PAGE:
In a recent movie, A Thousand Words, Eddie Murphy plays a fast-talking, lying Hollywood agent who falls under a curse giving him only 1,000 words to speak before he dies. The movie, which I have not seen, raises an interesting observation regarding the upcoming General Conference and the work of the delegates.
This is critically important because only the GC can speak for The United Methodist Church. The issue for many has become that the Book of Discipline and the Book of Resolutions have grown so much that they have become unwieldy.
So many changes have been made to paragraphs over the years that in many cases there is no flow to the text and sometimes the paragraphs don’t make good sense. In many areas, the book says we are against an issue but then says it is OK in certain situations. I am reminded of friends who have copies of the Book of Discipline from 75 or 100 years ago, when Methodism was the dominant and fastest-growing denomination in the U.S. Back then, the book was small enough to fit into a shirt pocket. Today the two volumes are almost 2 inches thick.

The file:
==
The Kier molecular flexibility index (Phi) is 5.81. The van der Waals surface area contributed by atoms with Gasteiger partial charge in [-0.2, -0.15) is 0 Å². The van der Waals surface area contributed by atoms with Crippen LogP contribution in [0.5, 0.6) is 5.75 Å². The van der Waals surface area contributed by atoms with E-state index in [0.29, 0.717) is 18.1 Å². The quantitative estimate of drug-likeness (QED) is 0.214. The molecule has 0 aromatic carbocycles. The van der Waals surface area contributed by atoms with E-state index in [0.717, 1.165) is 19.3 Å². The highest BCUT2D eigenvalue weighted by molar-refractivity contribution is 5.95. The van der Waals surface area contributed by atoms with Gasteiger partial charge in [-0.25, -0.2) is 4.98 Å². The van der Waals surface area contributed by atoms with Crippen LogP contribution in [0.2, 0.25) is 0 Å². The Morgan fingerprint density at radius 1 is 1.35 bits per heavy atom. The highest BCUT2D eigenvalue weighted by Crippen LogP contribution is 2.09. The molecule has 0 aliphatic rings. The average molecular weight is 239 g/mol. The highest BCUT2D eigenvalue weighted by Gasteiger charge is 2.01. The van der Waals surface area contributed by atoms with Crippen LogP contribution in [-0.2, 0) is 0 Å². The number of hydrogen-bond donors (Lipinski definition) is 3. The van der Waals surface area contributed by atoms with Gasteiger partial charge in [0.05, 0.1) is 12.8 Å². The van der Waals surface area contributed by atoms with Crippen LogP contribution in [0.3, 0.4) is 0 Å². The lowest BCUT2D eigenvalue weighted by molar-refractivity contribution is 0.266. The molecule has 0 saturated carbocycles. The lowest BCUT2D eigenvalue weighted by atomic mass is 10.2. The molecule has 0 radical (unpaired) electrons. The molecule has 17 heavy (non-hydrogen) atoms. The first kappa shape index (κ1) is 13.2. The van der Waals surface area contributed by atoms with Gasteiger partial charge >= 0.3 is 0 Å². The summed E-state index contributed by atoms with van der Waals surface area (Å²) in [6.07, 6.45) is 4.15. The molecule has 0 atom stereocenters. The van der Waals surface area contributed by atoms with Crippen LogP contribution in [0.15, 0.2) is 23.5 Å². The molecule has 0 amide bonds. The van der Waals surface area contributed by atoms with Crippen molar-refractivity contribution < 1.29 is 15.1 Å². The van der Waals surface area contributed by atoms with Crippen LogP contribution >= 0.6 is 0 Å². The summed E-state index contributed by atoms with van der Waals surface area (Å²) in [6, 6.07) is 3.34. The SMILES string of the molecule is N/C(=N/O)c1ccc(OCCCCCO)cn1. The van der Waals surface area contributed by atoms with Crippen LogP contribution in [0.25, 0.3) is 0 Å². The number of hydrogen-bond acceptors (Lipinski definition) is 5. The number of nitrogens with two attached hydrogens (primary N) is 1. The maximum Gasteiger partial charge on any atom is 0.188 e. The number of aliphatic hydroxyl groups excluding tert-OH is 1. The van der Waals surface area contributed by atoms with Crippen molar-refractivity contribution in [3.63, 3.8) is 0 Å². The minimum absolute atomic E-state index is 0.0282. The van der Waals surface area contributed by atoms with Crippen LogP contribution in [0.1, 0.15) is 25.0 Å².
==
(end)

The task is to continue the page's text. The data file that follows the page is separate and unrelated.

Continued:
It is also a big mistake for delegates to think that most people in the pews really care what the Book of Discipline and Book of Resolutions say.
For example, our official position is that we are against gambling, but there are surely thousands of United Methodists who buy lottery tickets and visit casinos.
This brings me back to the movie. What if we limited the size of the books? If someone wanted to add something new to our church law, something else would have to be removed. What if we decided that the Book of Discipline and the Book of Resolutions would be limited to 1,000 words, like in the movie?
I do think we would be a better denomination by saying less, but I don’t know how to go about implementing the change. Maybe if the reorganization of the General Church is approved at conference, we can have one of the new management groups deal with the issue.
I do know this – what we are doing is not working. Few people check the Book of Discipline and Book of Resolutions before taking action in their private lives. In fact, the books are more often used as weapons against the folks with whom we disagree.
What do you think?
Richard Hearne is Lay Leader of the North Texas Conference, which stretches from just this side of Bogata to just that side of Burkburnett. E-mail him at email@example.com.